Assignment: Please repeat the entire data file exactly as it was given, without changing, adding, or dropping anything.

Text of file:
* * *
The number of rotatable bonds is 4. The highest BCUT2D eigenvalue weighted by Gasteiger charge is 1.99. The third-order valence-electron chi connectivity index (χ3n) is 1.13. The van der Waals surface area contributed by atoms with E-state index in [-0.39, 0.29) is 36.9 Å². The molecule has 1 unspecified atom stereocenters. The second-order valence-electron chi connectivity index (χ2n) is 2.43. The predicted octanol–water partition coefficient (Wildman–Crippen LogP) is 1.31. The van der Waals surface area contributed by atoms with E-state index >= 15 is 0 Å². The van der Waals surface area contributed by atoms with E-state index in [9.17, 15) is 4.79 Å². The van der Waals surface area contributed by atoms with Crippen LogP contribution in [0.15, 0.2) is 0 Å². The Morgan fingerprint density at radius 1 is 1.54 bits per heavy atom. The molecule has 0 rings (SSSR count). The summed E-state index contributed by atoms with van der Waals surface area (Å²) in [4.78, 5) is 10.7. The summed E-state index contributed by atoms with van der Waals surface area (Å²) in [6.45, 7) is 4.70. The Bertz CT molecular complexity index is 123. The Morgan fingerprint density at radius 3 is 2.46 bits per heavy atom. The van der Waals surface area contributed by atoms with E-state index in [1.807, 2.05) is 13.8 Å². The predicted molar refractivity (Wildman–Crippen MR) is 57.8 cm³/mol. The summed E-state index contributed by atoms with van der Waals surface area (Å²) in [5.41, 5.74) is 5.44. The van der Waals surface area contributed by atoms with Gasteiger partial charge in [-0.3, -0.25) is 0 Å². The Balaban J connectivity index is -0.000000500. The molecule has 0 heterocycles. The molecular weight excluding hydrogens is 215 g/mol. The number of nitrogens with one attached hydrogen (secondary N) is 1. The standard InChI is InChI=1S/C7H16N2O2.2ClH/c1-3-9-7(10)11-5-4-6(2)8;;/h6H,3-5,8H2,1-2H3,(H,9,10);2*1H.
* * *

The number of rotatable bonds is 4. The highest BCUT2D eigenvalue weighted by Gasteiger charge is 1.99. The third-order valence-electron chi connectivity index (χ3n) is 1.13. The van der Waals surface area contributed by atoms with E-state index in [-0.39, 0.29) is 36.9 Å². The molecule has 1 unspecified atom stereocenters. The second-order valence-electron chi connectivity index (χ2n) is 2.43. The predicted octanol–water partition coefficient (Wildman–Crippen LogP) is 1.31. The van der Waals surface area contributed by atoms with E-state index >= 15 is 0 Å². The van der Waals surface area contributed by atoms with E-state index in [9.17, 15) is 4.79 Å². The van der Waals surface area contributed by atoms with Crippen LogP contribution in [0.15, 0.2) is 0 Å². The Morgan fingerprint density at radius 1 is 1.54 bits per heavy atom. The molecule has 0 rings (SSSR count). The summed E-state index contributed by atoms with van der Waals surface area (Å²) in [4.78, 5) is 10.7. The summed E-state index contributed by atoms with van der Waals surface area (Å²) in [6.45, 7) is 4.70. The Bertz CT molecular complexity index is 123. The Morgan fingerprint density at radius 3 is 2.46 bits per heavy atom. The van der Waals surface area contributed by atoms with E-state index in [1.807, 2.05) is 13.8 Å². The predicted molar refractivity (Wildman–Crippen MR) is 57.8 cm³/mol. The summed E-state index contributed by atoms with van der Waals surface area (Å²) in [5.41, 5.74) is 5.44. The van der Waals surface area contributed by atoms with Gasteiger partial charge in [-0.3, -0.25) is 0 Å². The Balaban J connectivity index is -0.000000500. The molecule has 0 heterocycles. The molecular weight excluding hydrogens is 215 g/mol. The number of nitrogens with one attached hydrogen (secondary N) is 1. The standard InChI is InChI=1S/C7H16N2O2.2ClH/c1-3-9-7(10)11-5-4-6(2)8;;/h6H,3-5,8H2,1-2H3,(H,9,10);2*1H.